Clifford Adelman has written a report for the Institute for Higher Education Policy describing and analyzing Europe's Bologna Process. The Bologna Club: What U.S. Higher Education Can Learn from a Decade of European Reconstruction is timely and should be useful to those U.S. higher education systems and institutions working to improve upon and measurably account for their performance.
The inter-nation Bologna process was initiated in 1999 to foster greater "convergence" within European tertiary education in order to create a "European Higher Education Area." It's not a stretch to suggest that Secretary Spelling's Commission on the Future of Higher Education has recommended that U.S. higher education focus on "convergence" and common accountability practices in order to create a national understanding of the importance of higher education and how to navigate its opportunities most efficiently to greatest individual and national effect.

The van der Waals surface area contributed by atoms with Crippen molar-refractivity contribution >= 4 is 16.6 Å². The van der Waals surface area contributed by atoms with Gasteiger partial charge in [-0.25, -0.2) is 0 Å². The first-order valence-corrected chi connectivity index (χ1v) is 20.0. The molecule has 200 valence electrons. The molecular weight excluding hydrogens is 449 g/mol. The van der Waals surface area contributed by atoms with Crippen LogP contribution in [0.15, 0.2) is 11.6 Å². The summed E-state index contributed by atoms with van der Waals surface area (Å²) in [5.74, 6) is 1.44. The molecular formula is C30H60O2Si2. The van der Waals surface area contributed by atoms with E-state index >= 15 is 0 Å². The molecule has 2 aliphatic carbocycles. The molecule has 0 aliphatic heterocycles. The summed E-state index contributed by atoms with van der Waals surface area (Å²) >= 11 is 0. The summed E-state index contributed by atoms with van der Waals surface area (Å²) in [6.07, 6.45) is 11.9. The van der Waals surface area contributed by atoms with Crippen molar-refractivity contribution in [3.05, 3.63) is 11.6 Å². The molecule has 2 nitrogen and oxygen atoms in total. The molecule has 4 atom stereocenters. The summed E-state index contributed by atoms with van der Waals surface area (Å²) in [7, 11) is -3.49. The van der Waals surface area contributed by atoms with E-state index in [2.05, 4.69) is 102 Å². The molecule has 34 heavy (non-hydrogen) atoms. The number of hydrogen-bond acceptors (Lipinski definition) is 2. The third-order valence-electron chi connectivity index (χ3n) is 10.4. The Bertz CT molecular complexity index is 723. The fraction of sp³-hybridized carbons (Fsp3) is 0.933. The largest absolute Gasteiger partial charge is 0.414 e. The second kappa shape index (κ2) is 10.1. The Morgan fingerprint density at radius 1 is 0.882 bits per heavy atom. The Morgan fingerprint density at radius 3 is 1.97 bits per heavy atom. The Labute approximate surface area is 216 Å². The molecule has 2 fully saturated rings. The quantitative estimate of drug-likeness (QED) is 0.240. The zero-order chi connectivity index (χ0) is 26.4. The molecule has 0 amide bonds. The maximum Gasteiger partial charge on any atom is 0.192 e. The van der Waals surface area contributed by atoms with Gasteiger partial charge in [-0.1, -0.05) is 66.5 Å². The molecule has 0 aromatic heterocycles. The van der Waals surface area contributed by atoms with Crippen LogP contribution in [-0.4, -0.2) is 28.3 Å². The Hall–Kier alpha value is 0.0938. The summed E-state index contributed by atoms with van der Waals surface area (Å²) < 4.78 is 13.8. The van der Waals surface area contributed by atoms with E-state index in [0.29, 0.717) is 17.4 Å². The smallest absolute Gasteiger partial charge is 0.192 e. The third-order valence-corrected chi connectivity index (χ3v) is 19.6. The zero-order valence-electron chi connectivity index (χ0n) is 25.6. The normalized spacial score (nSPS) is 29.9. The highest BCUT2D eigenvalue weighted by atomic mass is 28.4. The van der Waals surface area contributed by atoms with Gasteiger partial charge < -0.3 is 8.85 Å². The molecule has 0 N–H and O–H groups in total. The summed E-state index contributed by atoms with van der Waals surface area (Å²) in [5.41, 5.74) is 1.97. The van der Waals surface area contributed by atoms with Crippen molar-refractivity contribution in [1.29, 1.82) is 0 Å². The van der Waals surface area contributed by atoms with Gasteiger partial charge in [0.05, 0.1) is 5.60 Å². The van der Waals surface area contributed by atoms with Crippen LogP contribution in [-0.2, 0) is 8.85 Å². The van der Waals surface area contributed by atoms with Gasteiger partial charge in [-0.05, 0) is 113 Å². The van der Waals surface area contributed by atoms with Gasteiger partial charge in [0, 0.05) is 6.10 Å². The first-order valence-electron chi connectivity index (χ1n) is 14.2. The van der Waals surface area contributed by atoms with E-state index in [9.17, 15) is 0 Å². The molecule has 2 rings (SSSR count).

Anticipating and responding to many of the Commission's suggestions in Bologna's spirit of convergence, the Lumina Foundation's Making Opportunity Affordable grant program is initiating what appears to date to be the closest U.S. cousin to the Bologna Process, albeit at a statewide level, not at a national level. Eleven states have been competitively selected through a preliminary planning-grant process. Ultimately, up to five of these states will be selected for multi-year implementation grants. The hope is that the MOA states will find a way to converge on some level of common goals and effective practices.
The eleven MOA states -- indeed, all U.S. postsecondary institutions -- would do well to study Adelman's report. As he puts it, "Our primary story is about providing students with clear indications of what their paths through higher education look like, what levels of knowledge and skills will qualify them for degree awards, and what their degrees mean. These are road signs that are sorely lacking now. Student “success” does not mean merely that you have been awarded a degree, but that you have learned something substantial along the way and that the world knows what you have learned, what skills you have mastered, and that you have the momentum to meet the rising knowledge content of the global economy."